The central market in Valencia, Spain.
One of the trends in library rhetoric is the increasing use of neoliberal words and terminology. This has been ongoing for some time and, in many ways, is nothing new (indeed, the discussion about it is nothing new). However, it seems to me to be ever more prevalent as growing numbers of people talk about library services (and public services in general) in broadly capitalist terms. We see this through the growth of the use of terms such as ‘customer’, ‘marketing’ and, most recently, in the suggestion that libraries should adopt a ‘market orientation’.
Language is probably not given the importance it deserves. Care needs to be taken with the words we use and how we use them. Words have meaning, but they also come with baggage. It can help engender cultural change within an institution, changing the collective mindset and corrupting the values of an institution. There are increasing efforts, some might argue, to “roll-out neoliberal logics” within institutions and language is a powerful tool in paving the way for these “logics” to take hold.
But what of neoliberalism? Why should we be concerned about language reflecting neoliberal ideals? Self (Rolling Back the Market: Economic Dogma and Political Choice, 1999) argued that neoliberalism consists of five main dogmas:
- The “free market” and market led growth are the principal and most important sources of wealth.
- Large incentives are necessary to market efficiency.
- The wealth created by free markets will trickle down to benefit all members of society.
- The market is intrinsically more efficient than government.
- Government should be re-designed according to market methods and incentives to ensure greater efficiency.
Neoliberalism argues that public services are inefficient unless they adopt market strategies to deliver services. Public services should, in effect, adopt a ‘market orientation’. It is by adopting such a strategy that, according to neoliberal dogma, public services will thrive. Not only should we be wary of the strategy, we should also be wary of the terminology that enables it.
Concern about the use and meaning of language is undoubtedly unfashionable. To value language and its meaning is to be too old-fashioned, to hold back progress or to be an infuriating block on progress. This is a typical characteristic of neoliberal debate – to present the argument as being between two opposing and simple perspectives:
1) The forward-thinking, progressive view.
2) The old fashioned, backwards view.
Such a strategy is well established by neoliberals: neoliberal ideas are painted as progressive, forward-thinking and exciting. Opposition to such ideals (and there will be opposition when espousing neoliberal ideals that are odds with the values of the majority) is somehow a block on progress and somewhat old-fashioned. These old-fashioned perspectives, underpinned by a fear of change, prevent us from making progress. It’s not just about the way they use language, it’s about the way in which they frame the debate.
Language is repeatedly abused by neoliberals to further their goal of turning us from citizens to consumers [pdf]. Our language has become increasingly capitalist, which is perhaps unsurprising when one also considers that we are increasingly living in conditions that could be best described as ‘extreme capitalism’. One does not necessarily cause the other, but it cannot be mere coincidence that our language is increasingly utilised in capitalist terms. Does the shift in language facilitate the growth of the capitalist system, or does the expanding capitalist system influence our language? Is language, in fact, the weapon that enables the rollout of “neoliberal logics”?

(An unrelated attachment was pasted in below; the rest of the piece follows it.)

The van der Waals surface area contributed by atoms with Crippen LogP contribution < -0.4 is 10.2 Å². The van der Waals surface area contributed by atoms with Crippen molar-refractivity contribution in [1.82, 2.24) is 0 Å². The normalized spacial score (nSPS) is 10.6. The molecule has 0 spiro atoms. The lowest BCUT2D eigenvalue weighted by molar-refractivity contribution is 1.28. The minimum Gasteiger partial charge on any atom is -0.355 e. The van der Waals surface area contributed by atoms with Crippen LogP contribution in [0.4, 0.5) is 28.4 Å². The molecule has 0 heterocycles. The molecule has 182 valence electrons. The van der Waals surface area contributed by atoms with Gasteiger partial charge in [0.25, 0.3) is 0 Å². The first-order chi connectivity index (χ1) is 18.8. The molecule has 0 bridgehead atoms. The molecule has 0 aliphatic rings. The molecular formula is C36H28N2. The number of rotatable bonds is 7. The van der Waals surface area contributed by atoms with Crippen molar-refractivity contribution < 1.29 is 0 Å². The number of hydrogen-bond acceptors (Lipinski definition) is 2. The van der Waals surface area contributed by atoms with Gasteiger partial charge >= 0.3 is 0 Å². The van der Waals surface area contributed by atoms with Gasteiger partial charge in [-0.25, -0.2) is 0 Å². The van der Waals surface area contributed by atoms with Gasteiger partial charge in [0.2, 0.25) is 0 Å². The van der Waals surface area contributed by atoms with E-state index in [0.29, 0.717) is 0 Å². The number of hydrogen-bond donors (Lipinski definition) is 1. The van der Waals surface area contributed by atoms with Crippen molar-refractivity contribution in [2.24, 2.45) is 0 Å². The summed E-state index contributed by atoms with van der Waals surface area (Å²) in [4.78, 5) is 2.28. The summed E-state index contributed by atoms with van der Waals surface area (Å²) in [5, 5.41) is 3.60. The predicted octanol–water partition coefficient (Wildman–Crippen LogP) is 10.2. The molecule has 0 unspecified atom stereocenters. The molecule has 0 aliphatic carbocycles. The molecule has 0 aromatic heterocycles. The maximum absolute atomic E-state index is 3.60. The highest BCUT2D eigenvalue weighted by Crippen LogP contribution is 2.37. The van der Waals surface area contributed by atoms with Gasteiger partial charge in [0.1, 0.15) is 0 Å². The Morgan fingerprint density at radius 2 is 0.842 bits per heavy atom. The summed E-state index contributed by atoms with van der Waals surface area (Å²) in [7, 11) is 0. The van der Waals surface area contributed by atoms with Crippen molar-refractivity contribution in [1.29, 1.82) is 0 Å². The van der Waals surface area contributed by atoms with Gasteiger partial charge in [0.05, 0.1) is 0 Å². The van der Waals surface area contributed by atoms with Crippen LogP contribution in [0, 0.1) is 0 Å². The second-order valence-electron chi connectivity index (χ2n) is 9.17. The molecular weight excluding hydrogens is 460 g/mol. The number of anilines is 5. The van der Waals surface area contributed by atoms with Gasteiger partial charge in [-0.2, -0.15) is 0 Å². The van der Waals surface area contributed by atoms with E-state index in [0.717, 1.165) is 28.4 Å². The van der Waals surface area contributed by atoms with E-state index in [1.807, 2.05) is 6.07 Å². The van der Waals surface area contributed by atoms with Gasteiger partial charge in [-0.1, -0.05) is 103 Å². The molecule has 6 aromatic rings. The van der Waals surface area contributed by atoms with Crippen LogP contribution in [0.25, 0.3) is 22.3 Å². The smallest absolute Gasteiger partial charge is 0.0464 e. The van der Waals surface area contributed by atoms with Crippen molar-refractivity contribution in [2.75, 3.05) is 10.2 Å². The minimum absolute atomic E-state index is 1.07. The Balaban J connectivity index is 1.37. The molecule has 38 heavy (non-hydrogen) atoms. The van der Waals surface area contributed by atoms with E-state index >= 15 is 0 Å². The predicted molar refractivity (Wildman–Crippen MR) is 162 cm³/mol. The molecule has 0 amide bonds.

In 1961, Raymond Williams pondered the term ‘consumers’ and wondered if we were seen as ‘users’ instead of ‘consumers’:
“…we might look at society very differently, for the concept of use involves general human judgments – we need to know how to use things and what we are using them for… whereas consumption, with its crude hand-to-mouth patterns, tends to cancel these questions, replacing them by the stimulated and controlled absorption of the products of an external and autonomous system”.
Perhaps the changing of our language influences the way we view our society and how it might develop. Maybe using ‘consumers’ (or ‘customers’) instead of ‘users’ sows the seeds of a particular mindset. A mindset that sees society as one filled with consumers rather than citizens, one that enables the establishment of these “neoliberal logics” within institutions.
It is primarily due to concerns about the extent to which language enables the expansion of “neoliberal logics” that I am weary of its growing (mis-)use in libraries. I’m not comfortable with talk about ‘market orientation’ (or ‘marketing’ if I am entirely honest) with respect to public services in general, let alone with specific reference to libraries. Libraries do not exist in a market (although it could be argued that HE libraries operate increasingly within a market environment). Talk of “market orientation” in terms of a public service is, for me, deeply troubling (and I come from the retail sector where such language is obviously deepy ingrained). Not least because one has to question when a market based solution has ever worked for any public institution (clue: never). But also because of what the word actually means.